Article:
Based upon centrifuge test results, MSC directed Hamilton Standard to modify the space suit helmet. The vomitus port and other obstructions to the line of sight in the downward direction were deleted.

The Apollo Spacecraft: A Chronology, December 29 1963 - January 4 1964

What was this vomit port? How was it supposed to work? Are there pictures (of the port, not the vomit)?

  • 2
    $\begingroup$ The vomit port: aka the fun port! I wonder if it was an acronym for something? Vacate Ones Meal In Time maybe? $\endgroup$
    – GdD
    Mar 11, 2021 at 8:12
  • $\begingroup$ Consdering the near-disasters that have happened when excess perspiration (in zero-g) flowed towards the mouth and nose, I guess that vomiting in zero-g would lead to a similar self-strangulation issue. $\endgroup$ Mar 11, 2021 at 14:07

1 Answer 1


I think the device in question is described in US Patent 3,437,165 "VENTING DEVICE FOR PRESSURIZED SPACE SUIT HELMET" (filed Feb 27, 1967). It is possible that NASA did not file immediately for patent, especially when the port was eliminated. Hamilton Standard is listed as government employee on the patent form.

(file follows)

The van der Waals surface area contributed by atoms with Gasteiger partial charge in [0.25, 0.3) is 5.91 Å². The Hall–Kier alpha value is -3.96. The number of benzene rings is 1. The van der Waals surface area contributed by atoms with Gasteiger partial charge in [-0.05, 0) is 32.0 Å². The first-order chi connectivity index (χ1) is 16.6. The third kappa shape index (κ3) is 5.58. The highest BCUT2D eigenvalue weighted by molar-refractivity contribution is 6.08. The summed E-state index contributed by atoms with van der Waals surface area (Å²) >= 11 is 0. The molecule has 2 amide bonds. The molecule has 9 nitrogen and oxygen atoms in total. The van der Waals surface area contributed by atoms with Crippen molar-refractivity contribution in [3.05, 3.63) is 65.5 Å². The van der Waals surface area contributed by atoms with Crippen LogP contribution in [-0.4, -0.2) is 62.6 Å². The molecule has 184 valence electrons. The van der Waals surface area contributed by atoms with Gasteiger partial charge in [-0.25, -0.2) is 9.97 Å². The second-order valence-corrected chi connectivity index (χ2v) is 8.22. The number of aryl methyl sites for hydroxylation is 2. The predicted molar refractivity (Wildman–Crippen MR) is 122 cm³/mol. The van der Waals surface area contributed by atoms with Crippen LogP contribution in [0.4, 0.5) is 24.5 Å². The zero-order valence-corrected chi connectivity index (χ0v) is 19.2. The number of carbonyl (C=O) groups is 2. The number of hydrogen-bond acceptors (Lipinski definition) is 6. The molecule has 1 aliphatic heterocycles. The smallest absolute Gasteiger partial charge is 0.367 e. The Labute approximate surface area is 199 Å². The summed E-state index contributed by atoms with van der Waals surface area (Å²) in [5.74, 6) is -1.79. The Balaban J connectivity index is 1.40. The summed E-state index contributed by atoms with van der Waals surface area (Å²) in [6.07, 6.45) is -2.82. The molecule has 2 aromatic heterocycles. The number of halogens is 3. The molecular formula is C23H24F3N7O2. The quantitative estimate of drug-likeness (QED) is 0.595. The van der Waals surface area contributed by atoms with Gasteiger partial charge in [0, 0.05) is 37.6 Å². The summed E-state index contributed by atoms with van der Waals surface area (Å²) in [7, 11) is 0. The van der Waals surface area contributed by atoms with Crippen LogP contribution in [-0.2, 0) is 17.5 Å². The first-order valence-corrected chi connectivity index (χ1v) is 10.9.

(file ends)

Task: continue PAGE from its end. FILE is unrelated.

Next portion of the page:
The patent can be found in NTRS under the following link:

The apparatus is described as

A venting device comprising a fixture mounted in the faceplate of a crewman's helmet for use with a pressurized space suit, wherein the device incorporates valve means providing controlled venting of the helmet in the oral-nasal area and incorporating a collapsible duct or funnel positionable between a collapsed stowed condition adjacent the faceplate and an operating position in which it projects into abutment with the mouth of the crewman for elimination of vomitus expelled by the crewman.

Illustration of the port:

Vomitus Port Illustration

The aforementioned PDF contains some more close-ups and technical drawings of the inner workings of the mechanism.


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